On Halloween, Stacey Dowden spoke to her 91-year-old father over FaceTime as he lay in bed in Nebraska, his eyes closed. He was already in a hospice when he began exhibiting symptoms of Covid-19 that Thursday, and Dowden thought if she didn’t talk to her dad soon, there might not be another opportunity. Facilitated by a nurse’s iPhone, she and her sister spoke to him at 3 pm from their homes in Pittsburgh and Brewster, Massachusetts, respectively. “We were able to see him and say ‘I love you, and bye,’” recalls Dowden. By 5 o’clock, he had passed.
As the Covid-19 quarantine has worn on, digital interfaces have become enmeshed in our emotional connections to loved ones. Friends and colleagues stay in touch over Zoom. Almost everyone has a go-to group chat. Family members, like Dowden and her sister, say goodbye using technology, which often provides the only tool a dying person has to help them through the last transition.
“We often see people hanging on until that relative arrives or that child is born,” says Christopher Kerr, chief medical officer at Hospice & Palliative Care Buffalo and the author of Death Is But a Dream: Finding Hope and Meaning at Life’s End. Video calls, he adds, can help facilitate passing on.
But what about the whole expanse of time after they die, and the people they leave behind? Kerr has long studied end-of-life events, and he notes that often the bereaved experience sensory visitations from deceased loved ones. These phenomena “tend to be very vivid, and they tend to leave them with a sense that the loved one is OK.”
He hesitates to speculate on the underpinnings of a natural physiological response to loss, but he says these extraordinary experiences point to “a spiritual capacity that clearly exists in people.”
Explicable or not, when someone has the sense that the people they’ve lost are still there, they want to retain that feeling. And recently, some have turned to technology to simulate it. Earlier this year, the devastating South Korean documentary Meeting You showed a mother, Jang Ji-sung, in a virtual reality headset trying to touch an avatar of her late 7-year-old daughter, Na-yeon.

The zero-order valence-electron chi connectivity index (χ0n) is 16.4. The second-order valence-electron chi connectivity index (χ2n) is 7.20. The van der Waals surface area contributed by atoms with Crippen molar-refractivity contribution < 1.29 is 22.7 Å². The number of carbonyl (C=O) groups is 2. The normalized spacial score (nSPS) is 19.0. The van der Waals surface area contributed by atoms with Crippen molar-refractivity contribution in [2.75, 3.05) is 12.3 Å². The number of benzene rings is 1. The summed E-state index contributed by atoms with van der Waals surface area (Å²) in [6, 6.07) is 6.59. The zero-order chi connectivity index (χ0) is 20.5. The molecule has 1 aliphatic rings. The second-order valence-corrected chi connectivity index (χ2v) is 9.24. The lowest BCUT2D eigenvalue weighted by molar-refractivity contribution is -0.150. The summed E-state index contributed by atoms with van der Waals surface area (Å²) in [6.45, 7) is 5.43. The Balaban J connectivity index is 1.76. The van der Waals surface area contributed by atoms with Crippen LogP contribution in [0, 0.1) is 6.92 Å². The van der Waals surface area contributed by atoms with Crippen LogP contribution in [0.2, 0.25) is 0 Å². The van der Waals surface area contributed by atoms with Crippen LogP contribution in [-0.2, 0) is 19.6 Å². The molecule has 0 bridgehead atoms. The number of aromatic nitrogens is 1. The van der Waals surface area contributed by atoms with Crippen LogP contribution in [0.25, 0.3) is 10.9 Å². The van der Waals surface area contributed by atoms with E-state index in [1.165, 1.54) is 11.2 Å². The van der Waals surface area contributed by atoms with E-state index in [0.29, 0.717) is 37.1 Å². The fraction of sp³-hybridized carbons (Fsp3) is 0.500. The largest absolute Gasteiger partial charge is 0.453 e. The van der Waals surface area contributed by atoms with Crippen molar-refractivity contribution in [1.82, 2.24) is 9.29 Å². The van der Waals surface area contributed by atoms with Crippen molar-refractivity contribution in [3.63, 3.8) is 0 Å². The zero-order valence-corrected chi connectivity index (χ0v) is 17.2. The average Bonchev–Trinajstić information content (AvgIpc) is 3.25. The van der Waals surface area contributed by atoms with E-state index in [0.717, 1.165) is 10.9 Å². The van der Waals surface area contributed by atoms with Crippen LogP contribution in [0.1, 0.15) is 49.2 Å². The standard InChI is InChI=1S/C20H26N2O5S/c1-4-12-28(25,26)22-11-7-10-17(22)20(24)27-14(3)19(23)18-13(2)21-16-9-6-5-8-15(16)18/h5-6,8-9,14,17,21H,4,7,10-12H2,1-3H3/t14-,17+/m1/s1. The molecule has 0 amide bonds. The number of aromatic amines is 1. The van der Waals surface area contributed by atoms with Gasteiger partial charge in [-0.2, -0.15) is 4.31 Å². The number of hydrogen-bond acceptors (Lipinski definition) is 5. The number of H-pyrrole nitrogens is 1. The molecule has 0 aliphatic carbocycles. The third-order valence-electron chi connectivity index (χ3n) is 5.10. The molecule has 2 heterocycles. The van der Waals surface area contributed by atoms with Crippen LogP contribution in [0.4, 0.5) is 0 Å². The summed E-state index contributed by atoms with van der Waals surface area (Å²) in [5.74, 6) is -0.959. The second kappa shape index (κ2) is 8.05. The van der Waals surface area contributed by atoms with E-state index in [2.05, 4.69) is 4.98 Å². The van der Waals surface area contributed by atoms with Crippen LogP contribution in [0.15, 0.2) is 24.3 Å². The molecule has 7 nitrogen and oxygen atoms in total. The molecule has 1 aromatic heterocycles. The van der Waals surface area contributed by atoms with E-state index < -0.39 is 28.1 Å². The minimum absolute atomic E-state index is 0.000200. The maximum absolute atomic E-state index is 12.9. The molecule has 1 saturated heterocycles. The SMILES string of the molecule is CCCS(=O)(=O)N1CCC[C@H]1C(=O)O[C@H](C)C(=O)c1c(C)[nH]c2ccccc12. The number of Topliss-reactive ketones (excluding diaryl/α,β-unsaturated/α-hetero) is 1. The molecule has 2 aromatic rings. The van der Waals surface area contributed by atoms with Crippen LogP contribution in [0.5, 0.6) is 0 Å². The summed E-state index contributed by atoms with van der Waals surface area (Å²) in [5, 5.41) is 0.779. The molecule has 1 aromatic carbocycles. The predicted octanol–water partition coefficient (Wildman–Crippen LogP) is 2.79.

In 2017, Eugenia Kuyda built Replika, an AI chatbot designed as a digital remembrance of a friend who had died, then released the code so that anyone could try to build one of their own. That same year, in a piece for WIRED, journalist James Vlahos chronicled his similar quest to create a “Dadbot” of his father after he was diagnosed with terminal cancer.
The same week that Dowden’s father passed away, Kanye West gave his wife Kim Kardashian West a birthday present: a hologram of her late father Rob Kardashian dancing and offering her a birthday wish from the beyond. And innovators like Finnish engineer Jussi Tuovinen are pushing technology even further—Tuovinen is at work on a haptic teddy bear that can transmit touch from one user to another.
As the functionality to recreate a person’s touch, appearance, voice, and unscripted dialog progresses, the notion of resurrecting people as digital entities is becoming less hypothetical. So much so that it almost feels inevitable. It’s already been a Black Mirror episode. But just because something can be done, doesn’t always mean it should be.
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For starters, such a thing isn’t always a healthy form of coping. If someone conjures a visceral memory of a lost friend, that’s one thing. (Kerr’s work on this topic will be featured in Surviving Death, a Netflix docu-series premiering in February.) But, Kerr says, allowing them to synthesize one virtually is quite different.
“Let’s say somebody is having trouble transitioning and becoming functional in some way,” he says. “And then, all of a sudden, they click a button and that person’s recreated—that could be extraordinarily traumatizing.”
There’s also the issue of the agency of the person who has passed. Amber Davisson, associate professor of communication and philosophy at Keene State College, and co-editor of Controversies In Digital Ethics, has studied pornographic deepfakes and says the most concerning aspect of digital resurrections would be moments where the person is made to do things they wouldn’t have done in real life.
“Add into that the layer of that person being gone,” she says, and “they don’t get to respond.” For the viewer, Davisson adds, there’s no verisimilitude with these kinds of recreations. “Instead of being this memory that I’m transported to, it’s deception, and deception is far more painful.”
Bear in mind, it isn’t just the bereaved who try to use tech to keep loved ones around. On both sides of the veil, people try to keep the portal propped open. Davisson recalls a dying mother who set up her Gmail to send birthday messages to her children each year. Kerr likewise worked with a patient whose dying wishes included a way of ensuring that her daughter would receive a special message on her wedding day.
But ultimately, digital remembrances just serve as a reminder that someone is gone, that you can only reenact, not interact in a true sense. Dowden’s father was cremated without a funeral, and the family, scattered around the country and unable to travel, have been sharing memories of him by uploading their photos to a Facebook tribute site. They may also hold an online memorial service. And, Dowden says, “It’s very possible that we’re gonna have a laptop at the head of the table at Thanksgiving.”